In this guest blog, Henry Geller, former General Counsel of the FCC in 1964-1970 and Assistant Secretary of Commerce for Communications and Information (NTIA) in the Carter Administration, says it is time to consider a new form of pay-for-(public service) play.
In the late 1970’s, I, as head of NTIA, proposed to Congress and the NAB that commercial broadcast radio be relieved of its public trustee responsibility (with the exception of political broadcasts rules like equal opportunities and access) and in its place, the commercial broadcast station would pay a modest fee–say, 1% of its gross revenues–fixed in a long term contract. The sums so obtained would go to public broadcasting for its public-service programming. The proposal had the support of a small commercial radio group (the National Radio Broadcasters Association, absorbed by the NAB in 1986). The NAB, however, never supported it.
I am reminded of this ancient history because of the very recent report “The Reconstruction of American Journalism,” by Leonard Downie, Jr. and Michael Schudson (click here to view a PDF of the report). In this broad sweeping effort, there are sections describing the dismal failure of both commercial and public radio to adequately present local journalistic programming, and recommending remedial actions as to both groups. (See, e.g., Report, at pp. 27-29, recommendations 3 and 5.) Of particular interest in light of the above history is the recommendation that fees be imposed on commercial radio in order to remedy the failure by supplying some support to proposed “state Local News Fund Councils” (p.91; other recommendations, some quite controversial, are of no concern to this blog). There may thus be a second opportunity of the NAB to get it right, in light of difficult considerations confronting the commercial radio field.
The first and crucial consideration is that commercial radio remains under a local public trustee obligation. The 1996 Telecom Act was a great gift to broadcasters (e.g., renewal at eight year periods; no comparative renewal; and for radio, relief from multiple ownership restrictions), but it explicitly states that the public interest obligation remains. That obligation remains local to a significant degree in light of Section 307(b) of the Communications Act, and the resultant allocations scheme. Because each community has its own needs and interests, the scheme called for thousands of radio stations assigned to the many communities, instead of just powerful regional stations (or later satellite statons).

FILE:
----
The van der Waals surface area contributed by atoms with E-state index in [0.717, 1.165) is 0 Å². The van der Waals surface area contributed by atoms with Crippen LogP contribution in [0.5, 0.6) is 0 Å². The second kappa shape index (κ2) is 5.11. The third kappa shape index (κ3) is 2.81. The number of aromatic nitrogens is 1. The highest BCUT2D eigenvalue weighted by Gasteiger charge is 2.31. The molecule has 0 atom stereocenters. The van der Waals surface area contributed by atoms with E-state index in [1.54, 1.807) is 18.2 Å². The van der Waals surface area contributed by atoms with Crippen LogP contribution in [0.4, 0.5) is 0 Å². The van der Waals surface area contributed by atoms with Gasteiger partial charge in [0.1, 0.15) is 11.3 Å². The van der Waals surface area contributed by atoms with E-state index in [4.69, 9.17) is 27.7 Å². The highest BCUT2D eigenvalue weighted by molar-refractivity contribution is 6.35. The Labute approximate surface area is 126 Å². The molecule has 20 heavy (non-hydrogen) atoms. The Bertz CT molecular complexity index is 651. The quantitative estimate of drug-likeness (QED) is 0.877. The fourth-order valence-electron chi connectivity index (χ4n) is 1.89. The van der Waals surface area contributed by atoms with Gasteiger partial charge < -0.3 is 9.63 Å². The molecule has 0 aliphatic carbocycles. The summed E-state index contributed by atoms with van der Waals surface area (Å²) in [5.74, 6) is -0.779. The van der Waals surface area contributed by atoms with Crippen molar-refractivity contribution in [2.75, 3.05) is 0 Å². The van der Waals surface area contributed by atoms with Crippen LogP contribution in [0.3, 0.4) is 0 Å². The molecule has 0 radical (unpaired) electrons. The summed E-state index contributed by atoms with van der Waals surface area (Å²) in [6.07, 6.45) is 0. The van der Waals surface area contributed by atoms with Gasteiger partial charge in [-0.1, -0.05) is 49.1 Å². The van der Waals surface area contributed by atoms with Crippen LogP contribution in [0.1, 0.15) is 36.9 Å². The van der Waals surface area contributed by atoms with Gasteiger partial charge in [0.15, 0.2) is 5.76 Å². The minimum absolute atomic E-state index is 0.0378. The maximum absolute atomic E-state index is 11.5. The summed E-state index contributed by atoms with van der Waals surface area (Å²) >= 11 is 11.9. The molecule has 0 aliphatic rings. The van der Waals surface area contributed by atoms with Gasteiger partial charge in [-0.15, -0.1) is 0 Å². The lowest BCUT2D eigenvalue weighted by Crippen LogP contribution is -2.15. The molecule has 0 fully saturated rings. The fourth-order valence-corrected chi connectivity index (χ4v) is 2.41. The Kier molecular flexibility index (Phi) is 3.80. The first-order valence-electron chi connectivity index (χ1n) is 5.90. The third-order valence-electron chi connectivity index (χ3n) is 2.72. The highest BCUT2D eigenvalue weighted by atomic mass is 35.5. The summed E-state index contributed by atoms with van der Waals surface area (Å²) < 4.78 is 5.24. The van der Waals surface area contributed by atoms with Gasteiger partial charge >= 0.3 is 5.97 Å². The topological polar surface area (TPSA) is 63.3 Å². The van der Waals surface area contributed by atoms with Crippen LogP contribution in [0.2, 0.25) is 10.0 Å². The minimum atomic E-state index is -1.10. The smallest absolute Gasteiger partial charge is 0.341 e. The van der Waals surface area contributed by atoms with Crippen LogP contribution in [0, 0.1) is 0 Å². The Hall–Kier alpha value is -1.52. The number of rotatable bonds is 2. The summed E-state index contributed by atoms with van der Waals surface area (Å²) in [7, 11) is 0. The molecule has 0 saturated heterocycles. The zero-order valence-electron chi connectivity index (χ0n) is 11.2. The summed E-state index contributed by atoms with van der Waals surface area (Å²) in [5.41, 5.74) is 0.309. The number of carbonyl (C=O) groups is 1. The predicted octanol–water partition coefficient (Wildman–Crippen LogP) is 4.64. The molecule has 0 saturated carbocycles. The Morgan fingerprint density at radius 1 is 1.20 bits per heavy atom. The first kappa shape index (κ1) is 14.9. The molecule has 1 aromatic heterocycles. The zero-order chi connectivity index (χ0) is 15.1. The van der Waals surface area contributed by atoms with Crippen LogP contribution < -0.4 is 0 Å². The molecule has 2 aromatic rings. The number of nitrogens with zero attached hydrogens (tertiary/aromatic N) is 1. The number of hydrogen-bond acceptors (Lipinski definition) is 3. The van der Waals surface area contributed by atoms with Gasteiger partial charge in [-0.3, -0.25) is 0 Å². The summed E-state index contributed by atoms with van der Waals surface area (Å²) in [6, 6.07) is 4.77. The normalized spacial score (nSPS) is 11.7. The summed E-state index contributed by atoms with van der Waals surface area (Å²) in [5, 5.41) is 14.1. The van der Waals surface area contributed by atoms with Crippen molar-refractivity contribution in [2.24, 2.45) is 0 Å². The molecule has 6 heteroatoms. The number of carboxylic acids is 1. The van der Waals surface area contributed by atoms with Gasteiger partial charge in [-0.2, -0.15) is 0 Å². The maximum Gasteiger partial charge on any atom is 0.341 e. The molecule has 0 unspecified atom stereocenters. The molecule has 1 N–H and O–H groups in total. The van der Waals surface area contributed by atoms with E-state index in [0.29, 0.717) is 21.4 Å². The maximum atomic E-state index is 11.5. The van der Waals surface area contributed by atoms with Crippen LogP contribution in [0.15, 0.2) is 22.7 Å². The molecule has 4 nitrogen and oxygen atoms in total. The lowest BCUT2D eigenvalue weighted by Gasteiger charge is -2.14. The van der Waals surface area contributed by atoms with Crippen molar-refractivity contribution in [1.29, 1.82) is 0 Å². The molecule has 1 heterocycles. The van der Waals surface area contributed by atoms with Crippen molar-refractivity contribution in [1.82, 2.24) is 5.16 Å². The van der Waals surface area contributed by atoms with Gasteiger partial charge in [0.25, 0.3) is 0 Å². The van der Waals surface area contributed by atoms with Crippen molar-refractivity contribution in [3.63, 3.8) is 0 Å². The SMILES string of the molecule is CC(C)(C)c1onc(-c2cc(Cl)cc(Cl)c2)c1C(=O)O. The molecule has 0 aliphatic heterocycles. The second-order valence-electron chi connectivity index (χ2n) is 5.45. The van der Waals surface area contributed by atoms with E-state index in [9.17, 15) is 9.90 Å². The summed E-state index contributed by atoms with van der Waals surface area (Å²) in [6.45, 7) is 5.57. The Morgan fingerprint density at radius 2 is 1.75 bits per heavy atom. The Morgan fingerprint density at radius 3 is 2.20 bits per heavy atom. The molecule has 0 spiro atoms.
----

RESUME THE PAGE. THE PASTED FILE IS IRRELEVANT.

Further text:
The second consideration is that unlike the situation in the period 1927-1950 when radio was the dominant medium, commercial radio broadcasting today has great difficulty meeting this local public-service requirement. This is especially the case with the large, multiply-owned chains of stations. Commercial radio faces fierce and increasing competition from other radio and video operations, including now the Internet. Financial considerations thus militate against the provision of local public-service programming, and account for its absence. The NAB continues to assert that there is a “social compact” whereby the industry recognizes its obligation to put public service first and profits second, but this is a most dubious proposition, especially in provision of local public service programming by commercial radio.
Bottom line: The current commercial radio scheme faces great difficulties meeting its local public-service programming obligation; those difficulties will increase; and finally the scheme might implode if it faces increased scrutiny (petitions to deny) from public interest groups or from a more activist FCC.
The NAB should seize the opportunity posed by the Report. It should study and document what fee could be reasonably met by commercial radio–an issue that would also be considered by public comment, the agency, and Congress. That is the appropriate issue, not what fee is needed to accomplish the goal of the Report to have a sufficient “Fund for Local News.” If the Fund were established, its finances might well be a continuing process, including from many sources (see Report). Commercial radio would be called upon simply to make its proper contribution. If no Fund were established, that contribution could go to public radio, to join the sums provided by the Corporation for Public Broadcasting.
Commercial radio was born in the early part of the 20th Century. It makes sense to shape a policy that conforms to the circumstances of this new century. That policy can be win-win for both the commercial radio industry and the public interest. The industry will no longer face the burden of local public-service programming and may gain an extended license term. The public interest will be promoted by significant sums directed to entities that are committed to public-service programming. In my view, it has been a continuing policy mistake to attempt to achieve public-service programming by behavioral content regulation that seeks to make the commercial system act against its driving economic thrust.
Henry Geller was former General Counsel of the FCC in 1964-1970 and Assistant Secretary of Commerce for Communications and Information (NTIA) in the Carter Administration.